Health workers in Port Augusta, South Australia working together on the theory of using the retinal camera and eye screening processes as part of the Provision of Eye Health Equipment and Training program. A retinal camera has also been installed here and training completed. Photo: Brien Holden Vision Institute.
Referral to optometrists for assessment
Optometry Australia’s Policy and Advocacy Manager Sarah Davies said: ‘Many of Optometry Australia’s members are heavily involved in ensuring Aboriginal and Torres Strait Islander people receive equitable access to comprehensive primary eye care.
‘The program aims to embed eye health into the workflows of existing health services. This will result in appropriate referral pathways, ensuring more Aboriginal and Torres Strait Islander people with diabetes receive a timely assessment from an optometrist.’
Brien Holden Vision Institute Regional Director for Asia Pacific, Mitasha Yu, said in a media release: ‘We are greatly pleased we have an extended opportunity to make further inroads towards addressing the inequalities in eye care that exist within Australia.
‘At community level, our focus is firmly on ensuring the provision of cameras and our training is translating into skill uptake, enabling greater empowerment for participants to work more effectively on the ground.’
Project Manager for Australia for the institute Colina Waddell added: ‘We found that all participants attending the course were satisfied and they felt it met their expectations. Most also thought it increased their confidence and abilities.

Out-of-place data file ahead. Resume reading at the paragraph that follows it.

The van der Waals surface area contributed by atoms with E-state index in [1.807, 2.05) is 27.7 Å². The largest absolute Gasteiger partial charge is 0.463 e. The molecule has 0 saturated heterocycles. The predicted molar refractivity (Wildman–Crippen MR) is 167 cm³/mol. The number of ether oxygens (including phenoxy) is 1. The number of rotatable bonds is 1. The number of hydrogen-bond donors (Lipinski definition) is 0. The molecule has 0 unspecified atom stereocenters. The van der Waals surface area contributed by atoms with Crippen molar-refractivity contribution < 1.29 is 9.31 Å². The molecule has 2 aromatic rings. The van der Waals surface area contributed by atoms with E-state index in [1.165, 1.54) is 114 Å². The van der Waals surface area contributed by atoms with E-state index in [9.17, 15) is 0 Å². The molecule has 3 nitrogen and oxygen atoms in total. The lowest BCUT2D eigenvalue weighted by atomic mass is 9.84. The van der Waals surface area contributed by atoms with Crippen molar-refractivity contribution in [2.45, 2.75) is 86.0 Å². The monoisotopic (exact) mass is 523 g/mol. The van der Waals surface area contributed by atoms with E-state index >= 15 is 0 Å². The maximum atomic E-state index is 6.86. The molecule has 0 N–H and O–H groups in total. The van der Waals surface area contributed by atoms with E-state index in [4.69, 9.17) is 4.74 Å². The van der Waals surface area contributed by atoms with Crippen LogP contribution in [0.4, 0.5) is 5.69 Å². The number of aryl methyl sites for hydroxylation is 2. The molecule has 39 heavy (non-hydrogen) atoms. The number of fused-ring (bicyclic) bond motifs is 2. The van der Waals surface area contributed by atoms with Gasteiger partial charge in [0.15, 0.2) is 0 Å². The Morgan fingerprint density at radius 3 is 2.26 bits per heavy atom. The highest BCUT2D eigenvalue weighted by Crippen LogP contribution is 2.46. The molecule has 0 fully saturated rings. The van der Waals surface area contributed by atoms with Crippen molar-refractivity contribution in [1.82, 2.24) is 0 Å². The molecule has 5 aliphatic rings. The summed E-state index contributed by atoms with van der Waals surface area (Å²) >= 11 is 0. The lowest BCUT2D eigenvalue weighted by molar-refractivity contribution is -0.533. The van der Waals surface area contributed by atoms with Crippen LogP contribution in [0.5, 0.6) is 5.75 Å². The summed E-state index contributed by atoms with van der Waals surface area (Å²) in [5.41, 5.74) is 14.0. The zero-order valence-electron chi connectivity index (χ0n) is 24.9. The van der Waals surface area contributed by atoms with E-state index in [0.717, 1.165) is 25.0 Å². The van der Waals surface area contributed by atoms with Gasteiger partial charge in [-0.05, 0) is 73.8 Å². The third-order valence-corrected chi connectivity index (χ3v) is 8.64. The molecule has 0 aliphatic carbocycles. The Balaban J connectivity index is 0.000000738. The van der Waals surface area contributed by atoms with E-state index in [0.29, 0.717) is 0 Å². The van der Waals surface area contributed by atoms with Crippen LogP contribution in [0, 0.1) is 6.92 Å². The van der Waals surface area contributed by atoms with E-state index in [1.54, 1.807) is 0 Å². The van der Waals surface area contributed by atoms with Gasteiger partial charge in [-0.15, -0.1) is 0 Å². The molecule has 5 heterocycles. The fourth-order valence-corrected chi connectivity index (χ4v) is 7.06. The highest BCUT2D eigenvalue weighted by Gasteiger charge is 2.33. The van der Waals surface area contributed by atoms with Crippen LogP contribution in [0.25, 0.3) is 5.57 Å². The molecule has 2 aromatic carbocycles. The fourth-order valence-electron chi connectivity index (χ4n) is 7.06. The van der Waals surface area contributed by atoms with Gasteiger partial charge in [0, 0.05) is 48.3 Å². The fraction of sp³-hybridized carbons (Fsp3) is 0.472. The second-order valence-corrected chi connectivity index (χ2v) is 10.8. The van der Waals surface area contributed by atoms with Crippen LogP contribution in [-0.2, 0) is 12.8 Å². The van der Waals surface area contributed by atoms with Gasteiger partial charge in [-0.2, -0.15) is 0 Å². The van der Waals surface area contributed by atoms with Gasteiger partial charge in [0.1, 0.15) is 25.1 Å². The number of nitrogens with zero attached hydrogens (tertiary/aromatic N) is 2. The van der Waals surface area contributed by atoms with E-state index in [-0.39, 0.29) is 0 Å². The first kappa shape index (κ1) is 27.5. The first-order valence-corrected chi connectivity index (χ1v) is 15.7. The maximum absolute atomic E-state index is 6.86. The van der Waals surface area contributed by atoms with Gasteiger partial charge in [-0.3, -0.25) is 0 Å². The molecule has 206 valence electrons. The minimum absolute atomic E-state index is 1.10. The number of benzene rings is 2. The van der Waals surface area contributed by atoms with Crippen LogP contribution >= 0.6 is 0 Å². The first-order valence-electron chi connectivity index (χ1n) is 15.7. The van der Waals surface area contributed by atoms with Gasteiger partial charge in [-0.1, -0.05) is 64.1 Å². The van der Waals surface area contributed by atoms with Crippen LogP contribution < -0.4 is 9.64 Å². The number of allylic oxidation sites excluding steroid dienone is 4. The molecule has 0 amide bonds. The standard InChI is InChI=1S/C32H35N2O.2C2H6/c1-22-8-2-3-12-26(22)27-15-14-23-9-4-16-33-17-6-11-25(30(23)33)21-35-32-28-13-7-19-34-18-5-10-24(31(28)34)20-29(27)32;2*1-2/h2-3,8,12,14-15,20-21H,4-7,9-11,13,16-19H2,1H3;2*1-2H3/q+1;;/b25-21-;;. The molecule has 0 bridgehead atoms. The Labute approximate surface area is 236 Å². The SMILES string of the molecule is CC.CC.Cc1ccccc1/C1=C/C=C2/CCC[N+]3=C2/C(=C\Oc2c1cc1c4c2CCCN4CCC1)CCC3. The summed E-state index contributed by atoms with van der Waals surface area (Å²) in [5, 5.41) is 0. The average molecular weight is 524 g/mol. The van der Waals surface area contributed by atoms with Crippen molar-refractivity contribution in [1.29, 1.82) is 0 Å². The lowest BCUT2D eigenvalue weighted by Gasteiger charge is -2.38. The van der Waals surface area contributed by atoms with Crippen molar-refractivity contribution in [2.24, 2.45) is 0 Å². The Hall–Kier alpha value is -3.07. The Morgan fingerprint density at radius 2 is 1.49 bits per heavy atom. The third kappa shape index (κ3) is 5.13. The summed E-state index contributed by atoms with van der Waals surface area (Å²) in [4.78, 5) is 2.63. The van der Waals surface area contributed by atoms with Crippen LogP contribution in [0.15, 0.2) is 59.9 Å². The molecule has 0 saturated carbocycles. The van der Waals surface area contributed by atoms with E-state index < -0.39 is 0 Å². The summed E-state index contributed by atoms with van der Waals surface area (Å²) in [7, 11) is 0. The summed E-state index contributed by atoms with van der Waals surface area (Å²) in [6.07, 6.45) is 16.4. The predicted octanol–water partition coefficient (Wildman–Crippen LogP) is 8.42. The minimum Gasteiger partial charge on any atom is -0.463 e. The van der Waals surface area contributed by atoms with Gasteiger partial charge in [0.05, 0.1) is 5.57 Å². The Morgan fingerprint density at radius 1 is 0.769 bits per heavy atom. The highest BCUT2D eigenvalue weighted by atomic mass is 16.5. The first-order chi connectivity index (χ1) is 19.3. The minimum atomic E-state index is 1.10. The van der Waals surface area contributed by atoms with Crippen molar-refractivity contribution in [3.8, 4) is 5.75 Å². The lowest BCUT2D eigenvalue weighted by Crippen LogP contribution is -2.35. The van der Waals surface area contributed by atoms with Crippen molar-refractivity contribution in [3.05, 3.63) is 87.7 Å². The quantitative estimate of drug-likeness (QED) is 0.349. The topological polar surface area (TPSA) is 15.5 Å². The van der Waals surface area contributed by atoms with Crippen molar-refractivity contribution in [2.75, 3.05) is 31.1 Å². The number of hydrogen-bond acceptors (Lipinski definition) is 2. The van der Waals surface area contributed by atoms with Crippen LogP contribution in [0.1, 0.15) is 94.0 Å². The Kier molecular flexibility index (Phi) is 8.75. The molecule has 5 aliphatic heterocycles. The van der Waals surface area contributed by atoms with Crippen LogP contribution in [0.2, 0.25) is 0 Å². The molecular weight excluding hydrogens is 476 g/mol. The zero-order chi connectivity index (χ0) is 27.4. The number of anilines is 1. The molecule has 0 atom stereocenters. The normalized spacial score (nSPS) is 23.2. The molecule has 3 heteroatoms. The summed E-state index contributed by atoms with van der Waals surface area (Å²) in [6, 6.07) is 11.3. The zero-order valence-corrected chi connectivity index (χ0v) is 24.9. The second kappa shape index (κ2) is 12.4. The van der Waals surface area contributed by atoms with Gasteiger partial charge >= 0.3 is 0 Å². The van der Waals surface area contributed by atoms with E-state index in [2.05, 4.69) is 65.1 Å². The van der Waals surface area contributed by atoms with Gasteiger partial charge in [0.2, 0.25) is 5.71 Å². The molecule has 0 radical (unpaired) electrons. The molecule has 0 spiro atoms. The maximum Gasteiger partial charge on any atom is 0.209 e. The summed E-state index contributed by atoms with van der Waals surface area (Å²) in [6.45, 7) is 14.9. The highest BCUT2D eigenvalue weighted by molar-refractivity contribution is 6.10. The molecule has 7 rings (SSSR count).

‘Nearly 99 per cent of participants agreed that the course was challenging and interesting. We are grateful for the Commonwealth Government’s continued support and focus on embedding retinal photography as part of primary care for patients with diabetes.’
Australian College of Optometry Chief Executive Officer, Maureen O’Keefe, said: ‘The commitment of the Australian Government to improving equity of eye health access and outcomes for Aboriginal and Torres Strait Islander people can clearly be seen in this funding extension for the program, with the total funding of $7.3 million enabling provision of retinal cameras and training across Australia.
‘The embedding of this program in a sustainable way at community level continues to be the highest priority as the program is implemented.’
Resources to help optometrists and GPs
Optometry Australia has developed and promoted a resource for GPs using these items to support them in undertaking an appropriate screening and to ensure they know when referral to an optometrist for a comprehensive examination is indicated.
Optometry Australia’s Professional Development and Clinical Policy Manager Simon Hanna said: ‘We encourage optometrists to discuss these item numbers with their local GP to consider where optometrists could assist with use of camera training, and retinal image grading and assessment.
‘In some cases, an ongoing private commercial arrangement could be established between the optometrist and GP, including a fee for the optometrist to provide these services.
‘This resource helps optometrists discuss this with their local GP and we have additional resources available for members from our GP campaigns to remind GPs of the extensive services optometrists can provide to ensure appropriate referral pathways.’
Optometry Australia also developed a Q and A on new retinal photo MBS item to help its members.
Tagged as: Indigenous eye health, Patient management, Practice equipment, Stakeholders & partners